Trade the most popular forex pairs like EUR/USD, GBP/USD and EUR/GBP with Kitco.

Foreign exchange, or forex, is the world’s largest financial market; it is a market with a huge average daily trading volume of $6.6 trillion. Kitco Markets offer 24 hour CFD trading on FX pairs, opening at 07:00AM UTC to 15:00PM UTC Monday to Saturday
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Forex Spread

Foreign exchange trading involves trading one currency pair against another, predicting that one currency will rise or fall against another. Currencies are traded in pairs, like the GBP British Pound versus the US Dollar (GBP/USD). Forex trading is similar to trading shares or futures except that when trading foreign exchange you are buying or selling one currency against another and you do not take delivery of the underlying currency.
One of the key advantages Forex has over other financial instruments is that relatively small lot sizes can be traded – lot sizes can be as small as 1000 units (one micro lot). Typically, foreign exchange also involves leverage which in some cases can be as high as 1:500, which is very different to trading shares where no leverage is involved. Leverage allows traders to trade with more money than they actually have in their trading account. For example, if you had 1:100 leverage you could use a $1,000 deposit to control $100,000 worth of currency. This can be seen as an advantage however it can also result in losses.

How does Forex Trading work?

There are 3 primary markets:
  • Spot Forex Market – The physical exchange of a currency pair, taking place on the spot date (generally, this refers to the day of the trade plus 2 days – “T+2”).
  • Forward Forex Market – An Over the Counter (OTC) contract to Buy or Sell a set amount of a currency at a certain price at a future date.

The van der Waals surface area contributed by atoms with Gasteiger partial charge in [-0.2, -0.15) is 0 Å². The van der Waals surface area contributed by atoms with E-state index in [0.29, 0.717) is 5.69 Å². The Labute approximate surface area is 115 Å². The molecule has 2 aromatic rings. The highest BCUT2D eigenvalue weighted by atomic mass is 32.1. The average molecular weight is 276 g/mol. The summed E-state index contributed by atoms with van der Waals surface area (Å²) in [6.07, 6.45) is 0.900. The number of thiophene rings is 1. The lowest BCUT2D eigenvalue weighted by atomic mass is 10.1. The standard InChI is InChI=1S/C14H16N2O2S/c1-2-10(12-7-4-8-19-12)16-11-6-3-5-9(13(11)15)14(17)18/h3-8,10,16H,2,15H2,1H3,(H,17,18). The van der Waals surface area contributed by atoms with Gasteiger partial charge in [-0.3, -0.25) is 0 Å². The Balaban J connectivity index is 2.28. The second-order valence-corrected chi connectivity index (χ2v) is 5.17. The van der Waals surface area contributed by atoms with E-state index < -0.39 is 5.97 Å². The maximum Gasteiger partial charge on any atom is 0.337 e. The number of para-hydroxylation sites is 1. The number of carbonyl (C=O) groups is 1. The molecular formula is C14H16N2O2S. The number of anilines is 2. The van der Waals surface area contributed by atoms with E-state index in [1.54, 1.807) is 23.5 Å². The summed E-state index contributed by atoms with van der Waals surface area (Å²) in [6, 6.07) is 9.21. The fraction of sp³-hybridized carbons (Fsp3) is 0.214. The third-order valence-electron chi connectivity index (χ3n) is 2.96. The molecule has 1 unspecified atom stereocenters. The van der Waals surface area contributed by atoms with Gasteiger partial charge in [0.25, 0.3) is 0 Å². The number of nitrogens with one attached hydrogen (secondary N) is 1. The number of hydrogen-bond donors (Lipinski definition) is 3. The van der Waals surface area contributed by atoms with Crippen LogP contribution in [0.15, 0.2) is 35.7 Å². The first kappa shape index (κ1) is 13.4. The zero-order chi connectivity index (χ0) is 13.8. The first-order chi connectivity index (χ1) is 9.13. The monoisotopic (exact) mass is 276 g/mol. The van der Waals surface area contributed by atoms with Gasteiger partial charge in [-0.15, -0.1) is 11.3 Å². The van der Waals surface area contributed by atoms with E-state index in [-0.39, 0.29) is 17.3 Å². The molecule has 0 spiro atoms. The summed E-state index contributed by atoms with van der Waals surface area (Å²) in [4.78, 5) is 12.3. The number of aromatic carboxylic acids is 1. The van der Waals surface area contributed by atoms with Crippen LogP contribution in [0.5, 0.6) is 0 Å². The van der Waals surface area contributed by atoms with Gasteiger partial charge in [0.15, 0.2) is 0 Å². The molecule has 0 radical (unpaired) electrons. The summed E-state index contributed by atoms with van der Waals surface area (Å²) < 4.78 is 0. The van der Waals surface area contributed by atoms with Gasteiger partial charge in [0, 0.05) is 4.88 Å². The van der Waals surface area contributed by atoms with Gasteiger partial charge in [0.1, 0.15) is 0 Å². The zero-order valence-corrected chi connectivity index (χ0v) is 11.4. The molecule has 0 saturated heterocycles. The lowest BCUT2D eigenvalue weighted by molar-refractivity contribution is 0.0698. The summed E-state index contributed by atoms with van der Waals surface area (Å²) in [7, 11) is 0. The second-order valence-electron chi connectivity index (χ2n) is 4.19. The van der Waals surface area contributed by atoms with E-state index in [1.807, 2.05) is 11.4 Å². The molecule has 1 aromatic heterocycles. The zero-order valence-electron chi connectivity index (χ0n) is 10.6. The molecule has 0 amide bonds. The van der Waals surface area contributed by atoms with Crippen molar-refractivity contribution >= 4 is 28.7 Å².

• Forex Futures Market – A forex futures contract is an exchange-traded contract to Buy or Sell a specified amount of a given currency at a predetermined price on a set date in the future.
The main factors that affect the Forex market:
  • Central banks – The world’s money supply is determined by central banks. If a central bank increases the money supply, the currency will likely drop. Generally, central banks also control interest rate levels, which is critical to the strength or weakness of a currency.
  • Economic data – Reports on the state of the economy serve as an important indicator of the currency’s strength. Major economic data includes: unemployment rates, inflation rates and trade balances.
  • Interest rates – Volatile currency moves tend to occur when a country’s central bank makes an unexpected move in interest rates. For example: if a central bank decides to unexpectedly cut interest rates, the currency will normally lead to a significant drop in value (as the market responds to the sudden change in monetary policy).
The following are forex-related definitions that you should familiarise yourself with when trading online:
  • Pip – Generally the lowest increment in which a currency pair is priced.
  • Spread – The difference between the Buy/Sell (Bid/Ask) price for a currency pair.
  • Leverage – Allows you to trade higher amounts with less capital. A leverage of 1:50 means you would need $200 to place a $10,000 trade.
  • Exchange Rate – The value of a base currency against a quoted currency.
  • Bid – The price at which the trader is willing to buy the currency pair.
  • Ask – The price at which the trader is willing to sell the currency pair.